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Got love?

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Do you have any tips on accepting a life long disappointment? I have never had a romantic or sexual relationship although I have always wanted one. My parents had a close and happy marriage, so I had good role models. I’ve been blessed with a good education, many travel experiences and have many interests. Also I have volunteered in at least one community project, sometimes more than one since I was thirteen. Friends tell me I am certainly attractive enough to attract men and also that I have much to offer. However men have never shown an interest in me – I have had only a few dates in my life.

For years I felt this was my fault and really tried to be more interesting, better dressed, etc but nothing worked. Finally in my early forties I decided “he just isn’t into you” and to enjoy the areas of my life that are good. That worked until 3 years ago when I became very depressed. For 6 months I barely functioned and had to quit a wonderful job. With meds, CBT, and taking the Mindfulness Based Stress reduction course my mood improved and I got a new job. However, my pain over the lack of a relationship came back. Lately (for 5 months or so) as I look back over my life failure is all I see. The fact that I never experienced one of the most significant facets of life is heartbreaking. I have not attempted suicide because of the pain it would cause my family and friends, however it is harder and harder to stay alive. It is embarassing to be so self centered. Do you have any suggestions on dealing with this crushing disappointment? The therapist I see tells me to try Internet dating, which I have without success. Thanks for whatever you can suggest.

Got love?

Answered by on -


A; I can fully understand the struggle, the disappointment, and the wanting. It sounds like you have been trying to attract a date and a relationship for a long time, and are coming up empty and fatigued. As depression can come from learned helplessness, the sense we cannot change our situation, it makes sense to me that you feel the way you do. When it seems nothing we do can change we feel helpless, and then depressed.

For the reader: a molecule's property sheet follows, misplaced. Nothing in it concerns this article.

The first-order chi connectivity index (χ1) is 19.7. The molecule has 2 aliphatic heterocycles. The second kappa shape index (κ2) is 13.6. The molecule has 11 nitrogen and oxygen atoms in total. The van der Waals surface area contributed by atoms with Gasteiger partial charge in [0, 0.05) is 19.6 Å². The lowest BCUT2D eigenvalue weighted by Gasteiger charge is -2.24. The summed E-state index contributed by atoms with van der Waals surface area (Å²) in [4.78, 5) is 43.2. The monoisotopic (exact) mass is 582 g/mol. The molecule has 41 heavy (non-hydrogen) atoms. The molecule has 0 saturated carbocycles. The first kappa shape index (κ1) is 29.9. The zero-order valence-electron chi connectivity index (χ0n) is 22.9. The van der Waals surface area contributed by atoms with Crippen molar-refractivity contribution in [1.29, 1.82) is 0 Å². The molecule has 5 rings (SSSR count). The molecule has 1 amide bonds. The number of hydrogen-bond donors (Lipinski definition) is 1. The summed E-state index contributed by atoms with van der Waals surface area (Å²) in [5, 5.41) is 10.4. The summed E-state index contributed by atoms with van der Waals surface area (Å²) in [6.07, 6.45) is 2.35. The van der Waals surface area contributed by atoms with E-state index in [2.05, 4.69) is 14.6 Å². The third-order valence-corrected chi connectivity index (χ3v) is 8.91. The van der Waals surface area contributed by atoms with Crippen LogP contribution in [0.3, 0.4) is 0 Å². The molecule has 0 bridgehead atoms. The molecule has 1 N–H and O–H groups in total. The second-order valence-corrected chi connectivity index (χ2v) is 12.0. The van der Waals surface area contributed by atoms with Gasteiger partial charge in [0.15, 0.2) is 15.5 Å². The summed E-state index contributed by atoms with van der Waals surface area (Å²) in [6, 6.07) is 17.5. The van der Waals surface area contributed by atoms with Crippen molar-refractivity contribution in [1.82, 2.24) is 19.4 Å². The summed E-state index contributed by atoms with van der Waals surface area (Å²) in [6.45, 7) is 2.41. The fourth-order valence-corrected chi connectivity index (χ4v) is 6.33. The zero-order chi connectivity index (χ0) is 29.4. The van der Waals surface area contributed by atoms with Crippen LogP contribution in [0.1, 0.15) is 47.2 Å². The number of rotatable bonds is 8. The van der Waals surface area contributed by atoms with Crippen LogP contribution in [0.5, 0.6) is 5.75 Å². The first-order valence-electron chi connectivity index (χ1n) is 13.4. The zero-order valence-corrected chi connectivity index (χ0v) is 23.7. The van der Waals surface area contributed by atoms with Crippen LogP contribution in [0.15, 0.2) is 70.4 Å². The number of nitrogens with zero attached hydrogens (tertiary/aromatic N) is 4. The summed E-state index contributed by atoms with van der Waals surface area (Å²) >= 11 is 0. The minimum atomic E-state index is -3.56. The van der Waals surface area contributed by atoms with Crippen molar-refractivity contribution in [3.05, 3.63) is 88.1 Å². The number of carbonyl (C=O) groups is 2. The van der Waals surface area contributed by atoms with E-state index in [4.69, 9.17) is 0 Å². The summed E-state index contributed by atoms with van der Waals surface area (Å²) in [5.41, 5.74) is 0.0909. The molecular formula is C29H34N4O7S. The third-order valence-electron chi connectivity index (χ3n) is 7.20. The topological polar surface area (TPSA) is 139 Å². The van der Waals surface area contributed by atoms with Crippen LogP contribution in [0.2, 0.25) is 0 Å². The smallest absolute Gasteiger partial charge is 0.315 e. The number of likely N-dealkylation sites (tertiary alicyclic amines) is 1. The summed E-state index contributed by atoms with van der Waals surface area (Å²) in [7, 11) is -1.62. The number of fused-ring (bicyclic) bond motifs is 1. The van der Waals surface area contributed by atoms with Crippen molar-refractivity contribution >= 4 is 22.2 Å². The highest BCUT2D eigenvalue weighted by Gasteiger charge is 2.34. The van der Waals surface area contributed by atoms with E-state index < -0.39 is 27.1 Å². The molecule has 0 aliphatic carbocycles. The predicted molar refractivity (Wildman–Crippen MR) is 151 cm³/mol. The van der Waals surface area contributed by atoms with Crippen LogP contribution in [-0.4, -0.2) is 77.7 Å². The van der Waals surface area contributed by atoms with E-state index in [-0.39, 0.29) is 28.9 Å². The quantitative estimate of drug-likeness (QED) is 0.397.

The emotional prototype, the part of us that seeks a bond or attachment with others (your inner GPS unit for a relationship) has been set to wanting AND not having. You have now had so many experiences of wanting and not having that as you move forward you use this way of relating to others. In other words, helpless. This is how we are built as human beings; we use prototypes because they are familiar. As you move forward into the new ventures every “wanting” is in the same envelope as “not having.”

There are many ways to change our sense of helplessness and emotional, or attachment prototypes, but I believe the most direct and powerful way is to shift the intention. In other words, don’t begin by wanting someone to give to you, something you don’t have control over–begin by giving, something you DO have control over. I think it was insightful for you to note “It is embarassing to be so self centered. “ Along these lines, perhaps the shift toward giving may open the door to receiving.

I read that you did help out in a community project. This is good, and I am suggesting as part of this to give to people directly. Help out in a soup kitchen, volunteer for the USO, or teach an adult to read. If the focus is on how can you help or give to others it immediately shifts your thoughts and intentions. You won’t feel helpless about your interactions, and you’ll feel better because you are directly helping someone else. By giving to others you open your heart directly, which can allow love in. Sound too hokey? There is research that by simply giving someone a smile it can change their receptivity toward you, but more importantly it can make you feel better instantly.

There is research and information on how we can bring a more positive and less helpless feeling into our lives. Here is a link to a summary of information on what is now called positive psychology.

I am glad you are working with a therapist and agree that online dating can be a good way to meet people, but ultimately it will still boil down to changing the “wanting and not having” dynamic. When you are happier and feeling less helpless and more pleased with yourself, that is when others are likely to want to join you.

Wishing you patience and peace,
Dr. Dan

Got love?

Daniel J. Tomasulo, PhD, TEP, MFA, MAPP

Dan Tomasulo Ph.D., TEP, MFA, MAPP teaches Positive Psychology in the graduate program of Counseling and Clinical Psychology at Columbia University, Teachers College and works with Martin Seligman, the Father of Positive Psychology in the Masters of Applied Positive Psychology (MAPP) program at the University of Pennsylvania. He is Director of the New York Certification in Positive Psychology for the Open Center in New York City and on faculty at New Jersey City University. Sharecare has honored him as one of the top 10 online influencers on the topic of depression. For more information go to: He also writes for Psych Central's Ask the Therapist column and the Proof Positive blog.

APA Reference
Tomasulo, D. (2018). Got love?. Psych Central. Retrieved on July 17, 2019, from
Scientifically Reviewed
Last updated: 8 May 2018
Last reviewed: By a member of our scientific advisory board on 8 May 2018
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